Five exercises to master for a better body...(Part 1)
In this two-part series you will discover five exercises to master for better fitness, better physique, and better health. By doing these with perfect form, you are well on your way to physical greatness. I incorporate each of these into my regiment consistently and continue to work on them. More on that later. In Part 1, you will learn the first three exercises. First exercise: Squat - Like it sounds, moving from a standing position to a ‘squatted’ position by lowering your hips and bending your knees. A squat is a natural human movement that has been forgotten due in part to the invention of chairs. Former NASA scientist, Dr. Joan Vernikos, has compared sitting in a chair for prolonged periods to being weightless in space. This is due to the fact that the muscles, bones, joints, and other tissues aren’t supporting themselves naturally any longer. Don’t make your chair do your work for you, get squatting (properly of course)!
Why I like it - The squat is a perfect way to effectively tone your thighs, butt and quads, burn a high number of calories in a short period of time, and boost leg strength for sport performance. Additionally, it mimics natural movement patterns in everyday life. In addition to strengthening the muscles, it also strengthens bones, ligaments and tendons which help prevent injury. Tips - Stand with feet shoulder-width apart or slightly wider. Point toes slightly outward. Looking straight ahead, pick a spot on the wall and keep looking at it throughout the exercise. Knees should be over your ankles. They should not go past your toes as this puts stress on the knees. Keep your weight back on your heels with your feet flat on the floor. Lower your hips until your thighs are approximately parallel with the floor. In short, push hips back to initiate movement (not knees), keep head up, keep knees from jetting over your feet. Things to note - everyone is different and has different levels of mobility and flexibility. The guidelines listed above are just that. Guidelines. You may need to make some adjustments for what works best for you i.e. stand with feet wider apart. What to train towards - The first thing to work on is the proper form with using only your body weight. After that you can progressively add weight using barbells, dumbbells, kettle bells, sandbags, etc. Level 1 - You should be able to do 100 bodyweight squats Level 2 - Be able to squat 1.5 x your bodyweight for five repetitions or 2x your bodyweight for one repetition Second exercise: Deadlift - A simple explanation of this is pulling weight off of the floor and then standing with legs straight and shoulders back. It’s a fantastic exercise for the posterior chain (the muscles on our backside from the base of the neck to heels) that helps to counter balance all of the sitting that we do. When we sit for long periods, we basically 'turn off’ our muscles like our glutes. Deadlifts are
good also for medium to long-distance runners as their glut-es are generally weaker compared to other leg muscles such as the quadriceps Why I like it - Works more muscles simultaneously than any other movement. It has positive hormonal effect which means that they are very effective at helping you lose weight and build muscle. They also have real life application. Tips - The deadlift is a “hip-hinge” movement. A good way to think about this type of movement is maximal hip bend and minimal knee bend. Imagine trying to push your butt out towards a wall behind you while keeping your back straight and your core braced. To keep pressure off of your spine and lower back muscles, it is important to keep your back straight (do not round your shoulders).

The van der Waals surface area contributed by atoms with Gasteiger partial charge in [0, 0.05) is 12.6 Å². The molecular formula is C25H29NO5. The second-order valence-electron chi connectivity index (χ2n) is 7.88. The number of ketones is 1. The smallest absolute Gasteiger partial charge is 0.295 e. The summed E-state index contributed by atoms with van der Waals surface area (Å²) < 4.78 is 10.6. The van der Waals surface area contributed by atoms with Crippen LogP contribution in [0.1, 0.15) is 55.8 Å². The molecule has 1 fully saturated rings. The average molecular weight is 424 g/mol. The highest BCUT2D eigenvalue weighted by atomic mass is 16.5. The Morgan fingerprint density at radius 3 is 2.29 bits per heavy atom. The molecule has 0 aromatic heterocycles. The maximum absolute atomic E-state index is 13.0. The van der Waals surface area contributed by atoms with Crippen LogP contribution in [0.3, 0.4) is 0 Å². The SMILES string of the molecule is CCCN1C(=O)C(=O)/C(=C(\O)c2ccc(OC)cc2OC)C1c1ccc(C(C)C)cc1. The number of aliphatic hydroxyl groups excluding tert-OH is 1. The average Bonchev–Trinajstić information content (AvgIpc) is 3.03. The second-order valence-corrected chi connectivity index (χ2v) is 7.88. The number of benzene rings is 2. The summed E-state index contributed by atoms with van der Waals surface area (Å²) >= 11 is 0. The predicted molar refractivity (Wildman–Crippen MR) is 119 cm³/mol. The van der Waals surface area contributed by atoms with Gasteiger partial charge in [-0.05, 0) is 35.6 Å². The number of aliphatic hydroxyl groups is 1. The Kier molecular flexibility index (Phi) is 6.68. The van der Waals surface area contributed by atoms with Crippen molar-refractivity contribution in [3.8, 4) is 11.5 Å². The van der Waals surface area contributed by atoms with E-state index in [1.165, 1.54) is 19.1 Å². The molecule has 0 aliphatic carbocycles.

What to train towards - You can begin working on proper movement by lifting a broomstick up off the floor. Then you can begin to pick up a barbell. Typically a deadlift can be done with a barbell but can also be done with other types of weights i.e. dumbbells, kettle bells, and sandbags. Level 1 - Deadlift own bodyweight Level 2 - Deadlift 2x your bodyweight for five repetitions or 2.5x your bodyweight for one repetition Third exercise: Push-up - From a high-plank position, hands under the shoulders, the body is lowered to the floor and ‘pushed’ back up. The full push-up engages every muscle in the body, burns significant calories and tones up the abs quickly. They get the heart rate up and makes you feel like you got an excellent workout in a short amount of time. Why I like it - Push-ups provide major benefits without taking too much time to do. It’s an all-in-one movement that strengths the core, upper body and quads. You can do them anywhere. Tips - Think of your whole body making one fluid movement; lowering to the floor and pushing the floor away, back to beginning position. Head should not ‘jet’ down, it stays in alignment with the spine. If you don’t yet have the strength to lower and raise your bodyweight, start at an incline like the kitchen counter or a barbell racked securing in a squat rack. As you progress you can lower that incline until you can get to the floor.
What to train towards - Ensure that your body is moving in a fluid motion, everything stays in alignment. Progress from incline to floor. Level 1 - Men: 50 non-stop push-ups; Women: 20 non-stop push-ups Level 2 - Incorporate different angels i.e. feet on platform higher than your hands or different balances i.e. hands on un-steady surface like a ball So now you know three exercises for better fitness, better physic, and better health. In next week’s Part 2 you will learn two more of these potent exercises, how I’ve been incorporating them into my training, and my 21-day challenge. To your journey, Lisa Schaffer GreenNote Fitness P.S. Checkout my Facebook page for inspiration. **Do you have a friend that would benefit from this information? Please forward it to them!**